Ray Diabo’s work could be considered a behind the scenes job, but at the Kahnawake Sports Complex, he’s more of a leading man.
“There’s a lot of people in the audience. They wave at me, I wave like the queen — just like this,” Diabo said, while showing his best Queen Elizabeth II impression.
Diabo has been working as the arena’s Zamboni driver since the day it opened in 1986.
The arena is his “home away from home,” as he calls it.
He knows everyone and and everything about the arena, but he says his lips are sealed when it comes to sharing any secrets.
The man loves his job so much that at 71 years old, he wasn’t thinking of retirement — until retirement came knocking on his door.
“I had a light stroke and it turned my life around and I said, ‘that’s it,'” Diabo told Global News.
After working six days a week for 33 years, he broke the news to his unsuspecting colleagues and friends.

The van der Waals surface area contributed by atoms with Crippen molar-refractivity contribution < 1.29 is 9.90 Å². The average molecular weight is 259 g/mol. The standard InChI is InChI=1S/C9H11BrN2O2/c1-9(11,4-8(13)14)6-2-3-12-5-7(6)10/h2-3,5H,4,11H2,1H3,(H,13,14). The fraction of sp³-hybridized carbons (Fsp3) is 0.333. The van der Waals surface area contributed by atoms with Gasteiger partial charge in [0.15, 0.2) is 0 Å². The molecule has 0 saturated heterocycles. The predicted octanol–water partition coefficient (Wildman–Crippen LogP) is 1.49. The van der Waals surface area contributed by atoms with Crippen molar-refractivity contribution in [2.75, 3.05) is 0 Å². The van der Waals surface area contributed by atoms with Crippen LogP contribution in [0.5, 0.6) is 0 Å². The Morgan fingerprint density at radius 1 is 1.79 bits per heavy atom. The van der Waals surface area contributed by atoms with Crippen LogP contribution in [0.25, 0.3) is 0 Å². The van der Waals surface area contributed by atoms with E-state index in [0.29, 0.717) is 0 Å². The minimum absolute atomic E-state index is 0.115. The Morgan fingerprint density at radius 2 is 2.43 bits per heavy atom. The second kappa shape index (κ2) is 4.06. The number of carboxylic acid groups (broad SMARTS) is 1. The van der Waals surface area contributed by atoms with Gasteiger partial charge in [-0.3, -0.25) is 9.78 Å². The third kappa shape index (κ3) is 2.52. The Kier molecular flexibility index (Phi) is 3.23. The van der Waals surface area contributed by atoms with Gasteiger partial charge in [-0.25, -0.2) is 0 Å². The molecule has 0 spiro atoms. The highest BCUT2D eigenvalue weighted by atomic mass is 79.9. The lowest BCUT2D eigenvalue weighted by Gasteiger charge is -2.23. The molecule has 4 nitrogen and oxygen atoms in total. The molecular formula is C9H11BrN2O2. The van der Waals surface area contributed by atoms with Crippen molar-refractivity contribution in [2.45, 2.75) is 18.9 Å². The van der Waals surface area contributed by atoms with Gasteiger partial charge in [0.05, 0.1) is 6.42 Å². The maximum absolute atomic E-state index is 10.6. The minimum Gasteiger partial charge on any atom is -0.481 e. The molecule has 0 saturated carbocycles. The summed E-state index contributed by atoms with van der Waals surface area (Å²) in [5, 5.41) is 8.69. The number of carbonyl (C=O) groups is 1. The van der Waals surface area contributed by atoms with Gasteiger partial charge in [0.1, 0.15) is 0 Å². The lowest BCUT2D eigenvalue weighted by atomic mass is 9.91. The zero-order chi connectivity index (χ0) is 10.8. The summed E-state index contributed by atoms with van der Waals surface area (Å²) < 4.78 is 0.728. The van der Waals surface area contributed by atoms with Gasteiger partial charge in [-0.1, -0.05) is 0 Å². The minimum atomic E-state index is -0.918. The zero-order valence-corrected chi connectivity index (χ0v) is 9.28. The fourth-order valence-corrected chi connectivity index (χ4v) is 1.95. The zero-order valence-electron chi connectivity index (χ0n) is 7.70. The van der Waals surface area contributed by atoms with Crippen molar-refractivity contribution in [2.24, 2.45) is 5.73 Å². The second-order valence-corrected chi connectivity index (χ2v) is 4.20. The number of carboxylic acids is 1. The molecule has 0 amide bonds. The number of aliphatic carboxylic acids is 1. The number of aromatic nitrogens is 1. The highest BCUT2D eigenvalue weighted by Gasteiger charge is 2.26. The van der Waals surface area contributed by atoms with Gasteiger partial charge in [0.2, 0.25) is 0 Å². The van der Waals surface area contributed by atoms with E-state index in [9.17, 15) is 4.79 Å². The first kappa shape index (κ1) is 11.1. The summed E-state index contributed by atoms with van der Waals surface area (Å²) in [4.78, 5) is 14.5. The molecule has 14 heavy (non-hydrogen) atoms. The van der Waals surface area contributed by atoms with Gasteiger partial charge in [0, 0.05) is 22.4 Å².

“They were shocked, surprised. Some said, ‘It’s about time, you know. Move on,'” he said.
“I’m moving on; you’ll miss me,” he chuckled.
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It’s easy to see what he means. Diabo always has a smile and a trick or two to play.
“Got ’em!” he says after he honked and managed to scare the president of the Kahnawake Figure Skating Club, Phyllis Fazio-Mayo.
“We’re all going to miss him, everybody. From the youngest right to the oldest, the coaches, the staff — everybody,” Fazio-Mayo says.
Fazio-Mayo says she feels privileged Diabo’s last ride will happen during the club’s 25th anniversary celebrations on Sunday.
Although his Zamboni days are coming to a close, Diabo says he will still continue to drive: “Drive my wife crazy,” he replied jokingly.